After having done both, studying abroad (in my very early twenties) and working abroad (in my mid and very late twenties), I can now compare these two quite different, and exciting, experiences by pointing out the main similarities and differences. Well, not surprisingly, it turns out that the partying behavior has changed significantly in the last couple of years and may mark the biggest difference…but let´s see what else is different ..
1. “Nope, I am not on holiday!”
People always tend to think that studying or working abroad equals being on vacation. “How come you live in South America and you are not sun tanned at all?”, I got asked quite often when spending Christmas at home. Well…
2. You will feel lonely for the very first time in your life
Being alone for the very first time in your life in a new city without knowing anyone is one of the key experiences everyone who has ever lived abroad usually needs to go through. As a student, it´s quite easy to make friends, as you are usually all in the same boat, spending hours and hours together at university and in pubs, clubs etc.
When working abroad you are more likely to end up having dinner alone after work and roaming around like a lone wolf, or binge-watching whatever series is on Netflix, especially in the first weeks of living in a new city. Being alone will likely push you to get out of your comfort zone and do things that would be labeled “ridiculous” and “embarrassing” in your own social circle at home; like, for example, reaching out to a complete stranger, mumbling “hi…hmm…so, you are from here?” and trying to get into a conversation, whilst tensely clasping your drink, blushing and smiling awkwardly…(my personal experience is that this method has a 90% success rate …and if it’s not successful the first time – to quote Paulo Coelho – “Be brave. Take risks. Nothing can substitute experience”.)
3. Birds of a feather flock together
Everyone who moves abroad for the first time imagines becoming best friends with locals in your host country. However, most expats have the same experience with regards to this; it´s quite hard to become close friends with the locals when you are the foreigner, so it’s more common to make friends within the expat community. This makes sense, as many expats go through the same phases (see point 2) and share the same experiences while getting to know the new, often unfamiliar culture, language and customs in a new country (now you know how it feels to be an immigrant…).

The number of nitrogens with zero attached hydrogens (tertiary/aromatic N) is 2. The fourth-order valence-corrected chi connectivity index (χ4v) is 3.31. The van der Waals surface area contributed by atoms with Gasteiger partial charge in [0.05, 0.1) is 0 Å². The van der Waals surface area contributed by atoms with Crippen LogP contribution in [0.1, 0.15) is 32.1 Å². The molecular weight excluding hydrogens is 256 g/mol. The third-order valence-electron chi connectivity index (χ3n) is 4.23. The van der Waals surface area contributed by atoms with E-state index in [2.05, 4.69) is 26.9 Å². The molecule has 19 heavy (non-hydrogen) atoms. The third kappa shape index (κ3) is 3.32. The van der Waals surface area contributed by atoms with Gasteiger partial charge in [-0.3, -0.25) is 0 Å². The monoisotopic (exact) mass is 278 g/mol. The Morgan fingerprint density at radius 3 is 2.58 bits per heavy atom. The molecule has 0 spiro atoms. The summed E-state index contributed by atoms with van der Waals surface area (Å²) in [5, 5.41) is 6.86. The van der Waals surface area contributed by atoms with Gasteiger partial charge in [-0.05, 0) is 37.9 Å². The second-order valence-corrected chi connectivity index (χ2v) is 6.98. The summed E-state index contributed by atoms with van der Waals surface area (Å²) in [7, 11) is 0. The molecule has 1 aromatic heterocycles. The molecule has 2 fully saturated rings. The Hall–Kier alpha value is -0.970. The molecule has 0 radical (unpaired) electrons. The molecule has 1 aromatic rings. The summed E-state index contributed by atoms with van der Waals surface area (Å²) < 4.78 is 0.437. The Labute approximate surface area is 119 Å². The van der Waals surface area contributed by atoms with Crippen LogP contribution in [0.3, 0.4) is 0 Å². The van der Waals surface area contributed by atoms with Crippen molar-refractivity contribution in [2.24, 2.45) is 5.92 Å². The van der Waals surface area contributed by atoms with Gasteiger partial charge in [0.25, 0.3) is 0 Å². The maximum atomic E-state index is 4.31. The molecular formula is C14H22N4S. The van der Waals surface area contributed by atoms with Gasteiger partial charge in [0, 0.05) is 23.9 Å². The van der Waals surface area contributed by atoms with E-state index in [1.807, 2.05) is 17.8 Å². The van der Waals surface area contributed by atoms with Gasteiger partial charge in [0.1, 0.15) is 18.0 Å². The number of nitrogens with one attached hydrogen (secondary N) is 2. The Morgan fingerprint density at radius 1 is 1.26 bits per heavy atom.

1. Going-out: What´s my age again?
The money you spent on partying during your study year abroad is now spent on a nice bottle of wine and dinner, rather than on a bottle of vodka of mediocre quality, some Red Bull and a stop at Burger King at 4am. Going out on Wednesdays, Fridays and Saturdays? What used to be normal when hanging out with your fellow students turns out to be almost impossible to keep up with your now grown–up/working life….oh dear, and let´s not even talk about recovering from those loooong party nights!
2. Comfort is everything
Thinking twice about every penny spent and thus having to cut back when it comes to things like traveling, food, going out, mobility and fashion, is the norm when studying (abroad). When working in another country, you finally should have the money to book a proper hotel room, instead of sleeping on a friend´s couch for weeks and having to suffer from terrible backache afterwards. And yes, as you are not going out that much anymore, Yoga and Spinning classes seem to be welcome alternatives (and turn out to be a good investment too.)
Contributed by: Eva-Maria Zehentner
Eva-Maria is a passionate and experienced worldtraveler. After having lived, studied and worked abroad for a couple of years (Sweden, Singapore, Chile), it became her hobby to write about her experiences and impressions she gathered during the course of time. Feel free to visit her blog: twentyninesomething.com